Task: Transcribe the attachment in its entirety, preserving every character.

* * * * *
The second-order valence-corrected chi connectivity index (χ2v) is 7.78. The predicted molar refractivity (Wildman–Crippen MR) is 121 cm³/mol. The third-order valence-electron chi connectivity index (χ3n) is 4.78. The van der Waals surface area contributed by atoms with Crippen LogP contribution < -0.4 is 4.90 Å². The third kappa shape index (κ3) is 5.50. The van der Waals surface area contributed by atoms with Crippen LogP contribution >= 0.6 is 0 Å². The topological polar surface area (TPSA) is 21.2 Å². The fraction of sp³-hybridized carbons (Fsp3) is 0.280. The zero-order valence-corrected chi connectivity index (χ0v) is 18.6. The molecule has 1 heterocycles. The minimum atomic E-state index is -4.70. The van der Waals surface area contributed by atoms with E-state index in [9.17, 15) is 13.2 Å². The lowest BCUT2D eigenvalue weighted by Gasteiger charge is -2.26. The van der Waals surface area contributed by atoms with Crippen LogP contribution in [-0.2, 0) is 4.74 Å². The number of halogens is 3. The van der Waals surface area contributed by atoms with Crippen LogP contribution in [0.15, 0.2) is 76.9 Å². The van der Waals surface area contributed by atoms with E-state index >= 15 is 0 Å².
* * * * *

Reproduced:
The second-order valence-corrected chi connectivity index (χ2v) is 7.78. The predicted molar refractivity (Wildman–Crippen MR) is 121 cm³/mol. The third-order valence-electron chi connectivity index (χ3n) is 4.78. The van der Waals surface area contributed by atoms with Crippen LogP contribution < -0.4 is 4.90 Å². The third kappa shape index (κ3) is 5.50. The van der Waals surface area contributed by atoms with Crippen LogP contribution >= 0.6 is 0 Å². The topological polar surface area (TPSA) is 21.2 Å². The fraction of sp³-hybridized carbons (Fsp3) is 0.280. The zero-order valence-corrected chi connectivity index (χ0v) is 18.6. The molecule has 1 heterocycles. The minimum atomic E-state index is -4.70. The van der Waals surface area contributed by atoms with E-state index in [9.17, 15) is 13.2 Å². The lowest BCUT2D eigenvalue weighted by Gasteiger charge is -2.26. The van der Waals surface area contributed by atoms with Crippen LogP contribution in [-0.2, 0) is 4.74 Å². The number of halogens is 3. The van der Waals surface area contributed by atoms with Crippen LogP contribution in [0.15, 0.2) is 76.9 Å². The van der Waals surface area contributed by atoms with E-state index >= 15 is 0 Å².